Tuesday, September 17, 2013

My Presentation on K-12

This afternoon at the Value Investing Congress (the investment conference I co-founded) I presented the attached presentation entitled: “An Analysis of K12 (LRN) and Why It Is My Largest Short Position”.

(If you’re interested in investing, the next Congress will be in Las Vegas on April 3-4, 2014 (with my Pre-Congress Workshop on April 2nd). Look here for more info and if want to attend, let me know and I’ll send you our best discount code.)

I know the company and the space well (K12’s primary business is running online charter schools in 33 states and DC), and it’s a VERY high conviction short (meaning the funds I manage will profit if the stock price declines). I think that the company has run amok in many, many ways, inappropriately targeting the most at-risk students, with dismal academic results, off-the-charts student turnover, coming under increasing scrutiny. K12 reminds me of the subprime mortgage lenders and for-profit colleges when they were flying high – and the ending will be similar I believe.

Here’s the summary of why I’m short K12’s stock (page 8 of my presentation):

  •  K12's aggressive student recruitment has led to dismal academic results by students and sky-high dropout rates, in some cases more than 50% annually
    • I wouldn't be short K12 if it were carefully targeting students who were likely to benefit from its schools – typically those who have a high degree of self-motivation and strong parental commitment
      • But K12 is instead doing the opposite; numerous former employees say that K12 accepts any student and actually targets at-risk students, who are least likely to succeed at an online school
      • One former employee said: "K12's recruitment of inner-city and at-risk "last resort" students had another benefit – these students used up less of K12's educational and teaching resources while permitting K12 to collect full funding from the states."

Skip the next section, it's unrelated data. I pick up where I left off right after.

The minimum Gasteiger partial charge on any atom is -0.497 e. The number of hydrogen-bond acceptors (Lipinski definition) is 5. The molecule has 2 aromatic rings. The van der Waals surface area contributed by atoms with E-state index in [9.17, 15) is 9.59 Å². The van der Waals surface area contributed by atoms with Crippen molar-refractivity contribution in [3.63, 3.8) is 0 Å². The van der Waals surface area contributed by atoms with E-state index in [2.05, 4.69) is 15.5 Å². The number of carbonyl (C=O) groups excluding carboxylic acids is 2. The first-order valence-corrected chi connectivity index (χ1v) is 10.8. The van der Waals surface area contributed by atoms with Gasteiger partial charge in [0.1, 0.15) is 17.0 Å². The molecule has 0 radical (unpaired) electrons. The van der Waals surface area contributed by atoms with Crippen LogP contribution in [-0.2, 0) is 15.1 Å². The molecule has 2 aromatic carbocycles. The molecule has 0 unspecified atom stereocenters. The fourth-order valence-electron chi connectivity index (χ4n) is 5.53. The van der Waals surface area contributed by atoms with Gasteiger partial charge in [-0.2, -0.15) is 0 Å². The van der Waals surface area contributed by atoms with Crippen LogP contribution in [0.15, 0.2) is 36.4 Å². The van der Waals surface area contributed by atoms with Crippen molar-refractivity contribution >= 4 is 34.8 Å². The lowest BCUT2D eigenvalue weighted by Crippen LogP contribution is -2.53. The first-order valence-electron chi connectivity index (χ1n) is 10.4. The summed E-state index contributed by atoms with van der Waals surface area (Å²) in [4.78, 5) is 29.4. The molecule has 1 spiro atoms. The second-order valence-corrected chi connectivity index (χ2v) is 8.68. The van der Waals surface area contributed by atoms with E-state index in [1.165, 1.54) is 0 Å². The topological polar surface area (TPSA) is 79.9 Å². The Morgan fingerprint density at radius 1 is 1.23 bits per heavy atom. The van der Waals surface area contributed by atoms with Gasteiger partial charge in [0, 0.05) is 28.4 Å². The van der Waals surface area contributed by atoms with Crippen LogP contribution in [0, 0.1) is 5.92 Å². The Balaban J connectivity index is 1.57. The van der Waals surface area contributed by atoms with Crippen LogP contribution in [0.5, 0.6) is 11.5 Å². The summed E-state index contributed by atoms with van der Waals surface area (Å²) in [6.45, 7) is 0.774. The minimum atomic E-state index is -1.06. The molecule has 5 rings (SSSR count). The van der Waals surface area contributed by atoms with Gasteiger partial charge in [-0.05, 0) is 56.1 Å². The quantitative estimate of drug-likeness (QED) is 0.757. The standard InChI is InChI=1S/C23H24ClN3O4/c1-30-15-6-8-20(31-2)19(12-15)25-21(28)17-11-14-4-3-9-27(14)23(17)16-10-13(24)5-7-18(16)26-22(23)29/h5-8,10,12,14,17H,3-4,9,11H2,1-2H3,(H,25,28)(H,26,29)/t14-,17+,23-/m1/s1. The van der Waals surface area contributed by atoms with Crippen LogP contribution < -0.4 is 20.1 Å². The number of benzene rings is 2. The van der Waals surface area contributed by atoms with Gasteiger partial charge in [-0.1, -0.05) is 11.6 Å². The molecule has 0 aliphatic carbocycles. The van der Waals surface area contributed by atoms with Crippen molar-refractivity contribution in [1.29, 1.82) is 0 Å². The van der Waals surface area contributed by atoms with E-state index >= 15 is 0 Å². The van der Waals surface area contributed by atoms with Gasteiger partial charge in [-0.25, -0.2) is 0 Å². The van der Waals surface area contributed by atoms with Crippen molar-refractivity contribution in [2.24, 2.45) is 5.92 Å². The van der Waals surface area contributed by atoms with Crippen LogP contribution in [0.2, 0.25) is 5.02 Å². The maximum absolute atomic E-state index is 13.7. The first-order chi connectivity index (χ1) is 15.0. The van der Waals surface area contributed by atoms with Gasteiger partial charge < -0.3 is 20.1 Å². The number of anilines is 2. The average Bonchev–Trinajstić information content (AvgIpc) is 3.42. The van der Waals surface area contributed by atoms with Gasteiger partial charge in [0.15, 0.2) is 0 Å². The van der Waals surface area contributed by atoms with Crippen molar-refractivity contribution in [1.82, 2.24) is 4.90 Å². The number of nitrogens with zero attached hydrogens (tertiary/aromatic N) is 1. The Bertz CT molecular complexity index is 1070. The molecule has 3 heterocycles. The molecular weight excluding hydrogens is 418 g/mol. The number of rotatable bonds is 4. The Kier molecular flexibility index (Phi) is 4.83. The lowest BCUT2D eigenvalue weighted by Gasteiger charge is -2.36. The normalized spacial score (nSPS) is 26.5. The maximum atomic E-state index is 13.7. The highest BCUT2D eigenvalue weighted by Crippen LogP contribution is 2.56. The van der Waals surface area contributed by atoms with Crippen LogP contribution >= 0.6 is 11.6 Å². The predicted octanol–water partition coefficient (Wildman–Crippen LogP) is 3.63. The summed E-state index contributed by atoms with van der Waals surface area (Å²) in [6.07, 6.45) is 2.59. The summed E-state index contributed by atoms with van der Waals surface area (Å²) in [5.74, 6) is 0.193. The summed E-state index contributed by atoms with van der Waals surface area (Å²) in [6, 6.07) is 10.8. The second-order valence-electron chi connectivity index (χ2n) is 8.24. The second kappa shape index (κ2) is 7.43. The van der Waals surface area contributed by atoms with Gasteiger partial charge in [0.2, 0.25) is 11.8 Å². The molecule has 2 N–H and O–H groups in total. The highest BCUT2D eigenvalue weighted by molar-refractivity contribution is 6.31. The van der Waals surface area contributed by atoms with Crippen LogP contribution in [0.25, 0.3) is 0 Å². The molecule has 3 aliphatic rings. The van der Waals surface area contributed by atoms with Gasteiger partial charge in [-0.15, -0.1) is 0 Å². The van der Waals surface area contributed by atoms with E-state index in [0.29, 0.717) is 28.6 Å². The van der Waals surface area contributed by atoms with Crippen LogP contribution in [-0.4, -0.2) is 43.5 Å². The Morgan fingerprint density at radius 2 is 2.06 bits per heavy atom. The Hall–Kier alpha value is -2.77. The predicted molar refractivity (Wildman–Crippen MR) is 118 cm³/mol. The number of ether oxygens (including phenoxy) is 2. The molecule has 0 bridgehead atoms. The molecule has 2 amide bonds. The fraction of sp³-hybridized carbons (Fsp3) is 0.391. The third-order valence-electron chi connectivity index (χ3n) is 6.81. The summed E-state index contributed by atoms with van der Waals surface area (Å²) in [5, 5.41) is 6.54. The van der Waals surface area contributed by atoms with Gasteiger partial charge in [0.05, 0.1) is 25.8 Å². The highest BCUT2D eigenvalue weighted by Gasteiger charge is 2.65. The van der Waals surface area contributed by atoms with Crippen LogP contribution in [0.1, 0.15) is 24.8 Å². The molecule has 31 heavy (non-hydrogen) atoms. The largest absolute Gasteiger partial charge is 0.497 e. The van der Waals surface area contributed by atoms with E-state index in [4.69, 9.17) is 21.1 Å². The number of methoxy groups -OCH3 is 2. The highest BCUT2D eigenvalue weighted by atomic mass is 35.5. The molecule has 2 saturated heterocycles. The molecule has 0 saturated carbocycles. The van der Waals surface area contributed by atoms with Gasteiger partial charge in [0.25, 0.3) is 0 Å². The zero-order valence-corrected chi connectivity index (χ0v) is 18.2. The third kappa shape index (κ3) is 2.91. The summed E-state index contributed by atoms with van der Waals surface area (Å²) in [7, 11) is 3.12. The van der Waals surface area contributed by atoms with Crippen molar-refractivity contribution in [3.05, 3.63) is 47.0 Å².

• Like subprime lending and for-profit colleges, the business makes sense on a small scale but, fueled by lax regulation and easy government money, the sector has run amok
  • There have been so many regulatory issues and accusations of malfeasance that I'm convinced the problems are endemic
    • Enrollment violations, uncertified teachers, conflicted relationships with nonprofit charter holders
  •  I have been looking for years and have not found a single K12 school that is free of scandal and posting even decent (much less good) academic results
  • States (and the IRS) are waking up to what K12 is doing and the company is coming under increased scrutiny, which is beginning to impair K12's growth – and I believe this trend will accelerate
  • Yet the stock, trading at nearly 50x trailing earnings, is priced as if K12 will continue to grow at high rates for the foreseeable future and also improve on its persistently low margins and free cash flow
And lest anyone think I’m opposed to for-profit or inline schools, I write (page 9):
  •  I think an online school can be a great option for some students and families, but an inappropriate and harmful option for others
  •  I am a champion of high-quality charter schools (including online and/or for-profit ones), but I think that low-quality charter schools give the movement a black eye
  • To be clear: I am not bearish on K12 because I am short the stock. Rather, I am short the stock because I am bearish on K12

It’s important to keep in mind that K12 is not at all representative of the charter sector. Approximately 70% of charter schools are nonprofit and K-12’s 117,563 students are only 5.2% of all charter students nationwide.

If you have had any dealings with K12, positive or negative, I’d love to hear about them!

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